When I first got a copy of 17 Down Under my thirteen year old son flipped through it and was chuffed to see a bunch of climbs he’s done. He can’t do that with a climbing magazine.
Disclaimer: this is not an impartial review. I’ve been buying climbing gear from Rock Hardware for a couple of years now and have got to know and like Steve and John. I’ve been following this project with interest; just the concept sounded great when I first heard about it chatting in their relaxed store in Bendigo. So this is a personalised response to the book, as are the stories of each climb in it. When I think how climbs imprint in my memory it is the atmosphere around it: people, place, a bit of history, my state of mind… this is the tone of 17 Down Under and the stories are of climbs I’ve done.
I was very pleased to see 17 Down Under make it to print; it was not an easy road but John and Steve persisted and this book is the payoff for all their hard work. They got through the long process to create something many climbers new and old will enjoy.
This book is truly a celebration of moderate grade climbing: which is the sub-title. How rare is that? Climbing media is full of elite climbers, as if anyone climbing below grade 20 doesn’t exist. Yet I’m sure the audience who can climb over grade 30 is not big enough to sustain a climbing magazine or website. Sure we all admire, even aspire to this level of climbing but I believe it’s the relative challenge that is the satisfaction of climbing — getting a few moves on a climb above your grade is a great feeling. Thankfully for all of us there will aways be climbs to challenge us.
I’ve enjoyed the fragments of stories and context in the guide books but even these give a scant survey of lower grade climbs; I’m often scratching to find enough stuff I can do, these books are of course made by higher grade climbers so there is little enthusiasm for the moderate stuff. For myself and a lot of new climbers the collection of climbs in 17 Down Under is a great tick-list. The book expands on each climb giving a personal account, more than just a topo and beta. It’s like chatting with friends about worthwhile climbs (but these friends are very experienced — both hold guide qualifications). There are also broader passages in the book like “why I climb” and photos of the places, people, and gear.
You get the feeling this project was done within a community, there are contributions of words and images from many people. 17 Down Under comes also from within a family. One of the threads being Steve and Johns relationship: a father helping a son through the tough times of youth. What fuller duty in life is there than guiding your children and helping them through difficulties.
The revelational power of climbing: physical and mental, leads us to achieving beyond where we think our limits are (with a little help from fear / adrenaline, which you appreciate only after the climb!). Climbing offers very real yet simple challenges that are rare in our complex lives.
On first scan through the book it dawns that the imagery is different. These are average climbers on climbs I’ve done, not the professional photo of the elite full-time athlete swinging their legs in the air on a desperate 30+ overhanging climb (they’ve got to have some payoff for campus boarding)… actually I’m beginning to dislike those shots, impressive as they are the first 200 times you see them. Photography tends to exploit the extraordinary to simulate drama that can’t be captured in a 2D image. As climbers we know the drama of being there, especially the climbs in 17 Down Under, and I feel this has been captured by climbers photographing climbers. The quality is there though, and the overall design and colour balance of the book is good for all the printing technicalities that can go wrong.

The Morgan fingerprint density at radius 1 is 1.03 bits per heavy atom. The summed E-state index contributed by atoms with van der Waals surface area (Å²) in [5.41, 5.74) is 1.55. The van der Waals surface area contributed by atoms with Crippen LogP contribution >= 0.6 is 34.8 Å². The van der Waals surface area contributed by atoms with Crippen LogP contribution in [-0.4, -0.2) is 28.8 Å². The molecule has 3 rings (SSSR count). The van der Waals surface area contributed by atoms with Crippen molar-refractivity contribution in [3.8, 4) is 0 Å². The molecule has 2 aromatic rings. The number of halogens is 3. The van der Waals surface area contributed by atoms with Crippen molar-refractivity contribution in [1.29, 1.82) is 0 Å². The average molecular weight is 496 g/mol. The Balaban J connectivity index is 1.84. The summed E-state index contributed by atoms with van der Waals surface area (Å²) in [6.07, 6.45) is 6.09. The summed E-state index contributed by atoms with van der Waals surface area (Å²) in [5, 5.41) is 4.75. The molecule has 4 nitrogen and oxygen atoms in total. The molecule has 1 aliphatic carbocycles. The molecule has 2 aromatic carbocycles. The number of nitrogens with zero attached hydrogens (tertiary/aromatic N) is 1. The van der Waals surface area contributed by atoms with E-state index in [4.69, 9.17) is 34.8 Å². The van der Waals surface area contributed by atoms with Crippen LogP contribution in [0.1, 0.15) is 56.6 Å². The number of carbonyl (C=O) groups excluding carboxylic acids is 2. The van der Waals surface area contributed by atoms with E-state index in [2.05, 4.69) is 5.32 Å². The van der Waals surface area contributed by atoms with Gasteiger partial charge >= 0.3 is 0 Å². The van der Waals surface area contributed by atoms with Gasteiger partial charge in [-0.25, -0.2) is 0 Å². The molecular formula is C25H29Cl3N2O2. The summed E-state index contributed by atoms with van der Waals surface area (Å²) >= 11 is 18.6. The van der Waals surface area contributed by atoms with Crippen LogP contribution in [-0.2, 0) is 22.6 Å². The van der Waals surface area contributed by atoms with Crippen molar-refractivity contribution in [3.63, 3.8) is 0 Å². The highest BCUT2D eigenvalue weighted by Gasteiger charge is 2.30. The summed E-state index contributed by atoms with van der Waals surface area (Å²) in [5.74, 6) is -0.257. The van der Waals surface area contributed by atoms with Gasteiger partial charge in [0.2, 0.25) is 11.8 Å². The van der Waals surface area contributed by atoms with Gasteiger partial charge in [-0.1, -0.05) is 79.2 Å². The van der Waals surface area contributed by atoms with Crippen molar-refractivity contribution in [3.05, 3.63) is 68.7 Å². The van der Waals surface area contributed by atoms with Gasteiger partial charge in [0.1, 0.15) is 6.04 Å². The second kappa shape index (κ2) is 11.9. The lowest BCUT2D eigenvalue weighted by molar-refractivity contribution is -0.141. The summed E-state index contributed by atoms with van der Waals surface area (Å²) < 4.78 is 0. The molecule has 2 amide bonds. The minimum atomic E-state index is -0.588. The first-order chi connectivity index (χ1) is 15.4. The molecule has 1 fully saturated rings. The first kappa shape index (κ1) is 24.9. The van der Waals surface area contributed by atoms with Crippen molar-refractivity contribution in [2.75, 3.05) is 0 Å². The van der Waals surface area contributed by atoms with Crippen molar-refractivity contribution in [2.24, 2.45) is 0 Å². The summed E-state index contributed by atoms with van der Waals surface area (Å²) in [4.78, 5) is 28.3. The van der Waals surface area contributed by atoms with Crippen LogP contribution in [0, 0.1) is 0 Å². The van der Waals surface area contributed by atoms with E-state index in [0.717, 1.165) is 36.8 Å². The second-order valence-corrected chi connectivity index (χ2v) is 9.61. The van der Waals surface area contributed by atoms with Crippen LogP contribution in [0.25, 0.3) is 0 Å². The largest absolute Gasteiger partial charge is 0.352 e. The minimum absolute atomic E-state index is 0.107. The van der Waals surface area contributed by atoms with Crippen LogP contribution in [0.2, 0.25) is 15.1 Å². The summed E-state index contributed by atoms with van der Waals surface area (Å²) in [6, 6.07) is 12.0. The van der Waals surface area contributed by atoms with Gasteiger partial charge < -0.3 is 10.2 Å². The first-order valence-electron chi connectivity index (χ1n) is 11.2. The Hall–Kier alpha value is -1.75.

17 Down Under is interesting in that it confers in me climbing relevance, even at my humble grades it makes me feel I have a place in climbing. A friend questioned the self deferential humour on this blog and I realised I send myself up to speak in the climbing world; being a moderate grade climber I’m of little relevance and so assume a deferential position. This books enables a feeling of relevance, acknowledging these are great climbs and achievements for the people who climb them.
The personal nature of this book caused me to reflect on my own experience — climbing specific routes, and climbing in general. Having the shared ground of moderate grade climbing enables this reflection. Reading an elite climbers perspective, though interesting, is well out of my experience and so, abstract.
In the years it took to complete this project Steve and John immersed themselves in: printing, self publishing, photography, writing, graphic design, and editing. This was a mammoth task, and a task well outside the fun bit of the actual climbing. Perseverance got them through the problems; perhaps this is one of the many things climbing teaches: just keep going and you’ll get there no matter how impossible it seems at the time.
Congratulations to Steve and John on this effort. It has already formed the core of my climbing trip planning (actual and imagined trips) climbs I can do that are treated with respect in 17 Down Under.